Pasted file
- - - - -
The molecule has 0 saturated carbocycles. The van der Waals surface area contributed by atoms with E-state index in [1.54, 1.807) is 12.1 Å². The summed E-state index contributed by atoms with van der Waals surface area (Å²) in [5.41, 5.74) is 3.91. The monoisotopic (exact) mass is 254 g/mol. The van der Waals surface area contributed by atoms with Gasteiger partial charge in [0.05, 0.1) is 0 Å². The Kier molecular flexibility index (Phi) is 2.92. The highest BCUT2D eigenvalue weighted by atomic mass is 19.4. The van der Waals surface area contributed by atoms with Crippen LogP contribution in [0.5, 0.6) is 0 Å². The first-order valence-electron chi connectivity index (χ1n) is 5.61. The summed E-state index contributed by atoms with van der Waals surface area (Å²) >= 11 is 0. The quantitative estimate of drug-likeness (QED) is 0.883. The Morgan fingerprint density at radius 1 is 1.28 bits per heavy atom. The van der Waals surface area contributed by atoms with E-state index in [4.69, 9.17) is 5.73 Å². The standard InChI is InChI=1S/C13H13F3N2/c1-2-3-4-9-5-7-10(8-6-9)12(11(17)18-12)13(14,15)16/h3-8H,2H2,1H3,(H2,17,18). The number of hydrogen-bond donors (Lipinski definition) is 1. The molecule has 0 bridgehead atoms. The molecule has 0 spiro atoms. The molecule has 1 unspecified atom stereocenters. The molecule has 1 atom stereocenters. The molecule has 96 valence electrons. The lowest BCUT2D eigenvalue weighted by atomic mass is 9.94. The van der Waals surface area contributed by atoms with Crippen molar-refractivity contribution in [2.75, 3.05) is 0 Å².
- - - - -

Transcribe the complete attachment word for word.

The molecule has 0 saturated carbocycles. The van der Waals surface area contributed by atoms with E-state index in [1.54, 1.807) is 12.1 Å². The summed E-state index contributed by atoms with van der Waals surface area (Å²) in [5.41, 5.74) is 3.91. The monoisotopic (exact) mass is 254 g/mol. The van der Waals surface area contributed by atoms with Gasteiger partial charge in [0.05, 0.1) is 0 Å². The Kier molecular flexibility index (Phi) is 2.92. The highest BCUT2D eigenvalue weighted by atomic mass is 19.4. The van der Waals surface area contributed by atoms with Crippen LogP contribution in [0.5, 0.6) is 0 Å². The first-order valence-electron chi connectivity index (χ1n) is 5.61. The summed E-state index contributed by atoms with van der Waals surface area (Å²) >= 11 is 0. The quantitative estimate of drug-likeness (QED) is 0.883. The Morgan fingerprint density at radius 1 is 1.28 bits per heavy atom. The van der Waals surface area contributed by atoms with E-state index in [4.69, 9.17) is 5.73 Å². The standard InChI is InChI=1S/C13H13F3N2/c1-2-3-4-9-5-7-10(8-6-9)12(11(17)18-12)13(14,15)16/h3-8H,2H2,1H3,(H2,17,18). The number of hydrogen-bond donors (Lipinski definition) is 1. The molecule has 0 bridgehead atoms. The molecule has 0 spiro atoms. The molecule has 1 unspecified atom stereocenters. The molecule has 1 atom stereocenters. The molecule has 96 valence electrons. The lowest BCUT2D eigenvalue weighted by atomic mass is 9.94. The van der Waals surface area contributed by atoms with Crippen molar-refractivity contribution in [2.75, 3.05) is 0 Å².